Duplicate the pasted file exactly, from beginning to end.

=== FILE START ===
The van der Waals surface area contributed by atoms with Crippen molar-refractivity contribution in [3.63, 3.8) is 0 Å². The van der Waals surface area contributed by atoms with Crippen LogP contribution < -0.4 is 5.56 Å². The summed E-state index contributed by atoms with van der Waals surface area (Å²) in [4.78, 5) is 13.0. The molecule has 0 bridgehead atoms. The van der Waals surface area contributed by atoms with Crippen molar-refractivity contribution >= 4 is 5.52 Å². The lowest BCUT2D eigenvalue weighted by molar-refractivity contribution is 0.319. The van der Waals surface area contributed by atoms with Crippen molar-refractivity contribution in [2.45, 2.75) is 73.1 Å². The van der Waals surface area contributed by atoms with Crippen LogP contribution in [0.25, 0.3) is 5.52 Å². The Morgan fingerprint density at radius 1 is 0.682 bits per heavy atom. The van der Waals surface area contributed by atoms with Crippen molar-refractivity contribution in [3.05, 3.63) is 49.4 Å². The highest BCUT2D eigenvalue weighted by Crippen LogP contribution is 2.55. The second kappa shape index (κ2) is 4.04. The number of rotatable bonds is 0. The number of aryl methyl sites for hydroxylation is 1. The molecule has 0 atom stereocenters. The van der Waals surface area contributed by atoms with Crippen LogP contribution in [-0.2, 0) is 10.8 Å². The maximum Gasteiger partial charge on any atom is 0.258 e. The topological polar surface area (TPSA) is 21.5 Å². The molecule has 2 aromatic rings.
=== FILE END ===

The van der Waals surface area contributed by atoms with Crippen molar-refractivity contribution in [3.63, 3.8) is 0 Å². The van der Waals surface area contributed by atoms with Crippen LogP contribution < -0.4 is 5.56 Å². The summed E-state index contributed by atoms with van der Waals surface area (Å²) in [4.78, 5) is 13.0. The molecule has 0 bridgehead atoms. The van der Waals surface area contributed by atoms with Crippen molar-refractivity contribution >= 4 is 5.52 Å². The lowest BCUT2D eigenvalue weighted by molar-refractivity contribution is 0.319. The van der Waals surface area contributed by atoms with Crippen molar-refractivity contribution in [2.45, 2.75) is 73.1 Å². The van der Waals surface area contributed by atoms with Crippen LogP contribution in [0.25, 0.3) is 5.52 Å². The Morgan fingerprint density at radius 1 is 0.682 bits per heavy atom. The van der Waals surface area contributed by atoms with Crippen molar-refractivity contribution in [3.05, 3.63) is 49.4 Å². The highest BCUT2D eigenvalue weighted by Crippen LogP contribution is 2.55. The second kappa shape index (κ2) is 4.04. The number of rotatable bonds is 0. The number of aryl methyl sites for hydroxylation is 1. The molecule has 0 atom stereocenters. The van der Waals surface area contributed by atoms with Crippen LogP contribution in [-0.2, 0) is 10.8 Å². The maximum Gasteiger partial charge on any atom is 0.258 e. The topological polar surface area (TPSA) is 21.5 Å². The molecule has 2 aromatic rings.